Steven Matz, New York Mets: Matz is coming off his worst season in a career that has been little more than mediocre. He was 0-5 with a 9.68 ERA last season, and has just a 31-41 career record with a 4.35 ERA. But he also made 30 starts apiece in 2018 and 2019. If this was the old Mets, they’d probably cut him loose. But with owner Steve Cohen and his $14.5 billion at the helm, what’s a gamble of just over $5 million?
Kyle Schwarber, Chicago Cubs: Schwarber’s value is enhanced if there’s a universal DH, but with the Cubs looking to shake things up and trim the payroll, Schwarber is a strong non-tender candidate. They could tender him a contract and attempt to trade him like Bryant, but with a .230 career batting average, while hitting just .188 last season, his value has shrunk.
Archie Bradley, Cincinnati Reds: Bradley was the Reds’ biggest acquisition at the trade deadline. He made $4.1 million last year, but now could be earning $5.7 million as the Reds’ setup man in 2021.
Tommy Pham, San Diego Padres: Pham is an ideal middle-of-the-order hitter and a fiery competitor, but he missed half of the season with a broken hamate bone and had a slash line of just .211/.312/.312. He also suffered a 12-inch stab wound in his lower back while retrieving his car at a San Diego club during the offseason, and hopes to be recovered by spring training. It will cost about $8 million to keep him.
Carlos Rodon, Chicago White Sox: They love his talent and believe he could be a front-line starter, but injuries limited the 27-year-old to nine starts and 42 1/3 innings the past two seasons. It's expected they will cut him loose instead of gamble for about $4.5 million.
Jon Gray, Colorado Rockies: Gray has been a huge disappointment for the Rockies since being selected third in the 2013 draft, one spot behindBryant. Gray has gone 45-37 with a 4.59 ERA. He’s projected to earn $5.9 million to $6.5 million in arbitration.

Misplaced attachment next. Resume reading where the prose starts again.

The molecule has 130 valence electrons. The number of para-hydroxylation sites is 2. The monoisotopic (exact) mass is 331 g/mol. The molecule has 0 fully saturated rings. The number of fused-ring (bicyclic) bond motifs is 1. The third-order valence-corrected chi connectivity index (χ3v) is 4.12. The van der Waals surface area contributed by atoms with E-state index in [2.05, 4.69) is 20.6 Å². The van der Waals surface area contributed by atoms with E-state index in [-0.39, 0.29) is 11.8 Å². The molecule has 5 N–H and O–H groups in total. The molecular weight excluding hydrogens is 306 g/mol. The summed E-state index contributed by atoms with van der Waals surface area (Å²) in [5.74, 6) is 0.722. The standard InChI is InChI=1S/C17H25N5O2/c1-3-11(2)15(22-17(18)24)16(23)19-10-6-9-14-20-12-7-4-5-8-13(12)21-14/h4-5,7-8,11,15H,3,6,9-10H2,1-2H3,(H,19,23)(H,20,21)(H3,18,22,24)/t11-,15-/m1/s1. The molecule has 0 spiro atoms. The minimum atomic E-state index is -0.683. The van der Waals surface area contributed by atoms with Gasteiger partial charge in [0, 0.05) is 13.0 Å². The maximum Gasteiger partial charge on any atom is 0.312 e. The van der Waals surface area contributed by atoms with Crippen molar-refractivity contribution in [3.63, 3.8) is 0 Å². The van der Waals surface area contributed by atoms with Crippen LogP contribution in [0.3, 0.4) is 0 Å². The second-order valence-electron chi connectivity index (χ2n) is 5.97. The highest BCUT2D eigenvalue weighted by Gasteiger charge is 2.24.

Austin Hedges, Cleveland Indians: Cleveland landed Hedges in the Mike Clevinger trade, but after picking up starting catcher Roberto Perez’s $5.5 million option, it seems a little silly to invest another $3 million in Hedges to be a defensive backup. Remember, they unloaded Hand to save $10 million, so it’s difficult envisioning spending nearly $9 million on light-hitting catchers.
Jesus Aguilar, Miami Marlins: The Marlins love Aguilar’s clubhouse leadership, and a universal DH increases his value. But Aguilar could command as much as $6 million for a team with one of the lowest payrolls.
Corey Knebel, Milwaukee Brewers: The Brewers, who plan to cut payroll again this winter, have no real need to keep Knebel and his projected $5.125 million salary. They already have closer Josh Hader and rookie of the year winner Devin Williams as a premium 1-2 bullpen punch. Knebel has pitched only 13 1/3 innings since 2018.
Nomar Mazara, Chicago White Sox: He was a former top Texas Rangers prospect whom the White Sox provided an everyday opportunity. He flopped. There’s no chance he gets tendered at a projected close to $6 million salary.
Matt Barnes, Boston Red Sox: He’s expected to earn as much as $5.7 million in arbitration. It’s a fair deal if he’s the closer. If the Red Sox decide he doesn’t fit that role, he could be non-tendered.
Travis Shaw, Toronto Blue Jays: The Blue Jays plan to spend this winter, but there are more prudent ways than risking $4.5 million to $5.4 million on Shaw. He hit just .239 with six homers, 17 RBI and a .717 OPS last season. This should be the second consecutive winter he is non-tendered.
Maikel Franco, Kansas City Royals: Franco did everything the Royals desired last winter as their everyday third baseman, but they’re not about to risk $5 million and potentially as much as $8 million in arbitration for a guy who has a career .737 OPS.
Johan Camargo, Atlanta Braves: Camargo has been disappointing since his 2018 breakout season, and with Austin Riley at third base, they may not want to risk about $2 million on a bench player.